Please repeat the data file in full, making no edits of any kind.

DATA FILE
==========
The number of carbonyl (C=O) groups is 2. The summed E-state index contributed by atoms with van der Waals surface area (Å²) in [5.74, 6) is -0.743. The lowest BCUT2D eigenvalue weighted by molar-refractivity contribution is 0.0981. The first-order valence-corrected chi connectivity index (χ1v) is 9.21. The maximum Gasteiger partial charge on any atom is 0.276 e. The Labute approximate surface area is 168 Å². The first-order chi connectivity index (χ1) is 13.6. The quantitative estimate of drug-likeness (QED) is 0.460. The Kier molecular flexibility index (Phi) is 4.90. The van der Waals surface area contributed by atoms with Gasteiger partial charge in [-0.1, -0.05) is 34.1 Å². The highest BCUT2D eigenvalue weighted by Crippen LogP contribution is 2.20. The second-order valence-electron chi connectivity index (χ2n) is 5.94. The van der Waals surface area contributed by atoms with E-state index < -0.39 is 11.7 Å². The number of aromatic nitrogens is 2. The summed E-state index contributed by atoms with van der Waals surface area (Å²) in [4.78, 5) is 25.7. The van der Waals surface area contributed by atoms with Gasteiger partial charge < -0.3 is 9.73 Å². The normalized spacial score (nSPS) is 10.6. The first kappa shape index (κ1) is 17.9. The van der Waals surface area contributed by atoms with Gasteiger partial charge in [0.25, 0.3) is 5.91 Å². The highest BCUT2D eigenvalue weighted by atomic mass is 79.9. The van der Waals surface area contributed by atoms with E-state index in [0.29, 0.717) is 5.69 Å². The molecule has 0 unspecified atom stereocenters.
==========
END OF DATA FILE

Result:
The number of carbonyl (C=O) groups is 2. The summed E-state index contributed by atoms with van der Waals surface area (Å²) in [5.74, 6) is -0.743. The lowest BCUT2D eigenvalue weighted by molar-refractivity contribution is 0.0981. The first-order valence-corrected chi connectivity index (χ1v) is 9.21. The maximum Gasteiger partial charge on any atom is 0.276 e. The Labute approximate surface area is 168 Å². The first-order chi connectivity index (χ1) is 13.6. The quantitative estimate of drug-likeness (QED) is 0.460. The Kier molecular flexibility index (Phi) is 4.90. The van der Waals surface area contributed by atoms with Gasteiger partial charge in [-0.1, -0.05) is 34.1 Å². The highest BCUT2D eigenvalue weighted by Crippen LogP contribution is 2.20. The second-order valence-electron chi connectivity index (χ2n) is 5.94. The van der Waals surface area contributed by atoms with E-state index < -0.39 is 11.7 Å². The number of aromatic nitrogens is 2. The summed E-state index contributed by atoms with van der Waals surface area (Å²) in [4.78, 5) is 25.7. The van der Waals surface area contributed by atoms with Gasteiger partial charge < -0.3 is 9.73 Å². The normalized spacial score (nSPS) is 10.6. The first kappa shape index (κ1) is 17.9. The van der Waals surface area contributed by atoms with Gasteiger partial charge in [0.25, 0.3) is 5.91 Å². The highest BCUT2D eigenvalue weighted by atomic mass is 79.9. The van der Waals surface area contributed by atoms with E-state index in [0.29, 0.717) is 5.69 Å². The molecule has 0 unspecified atom stereocenters.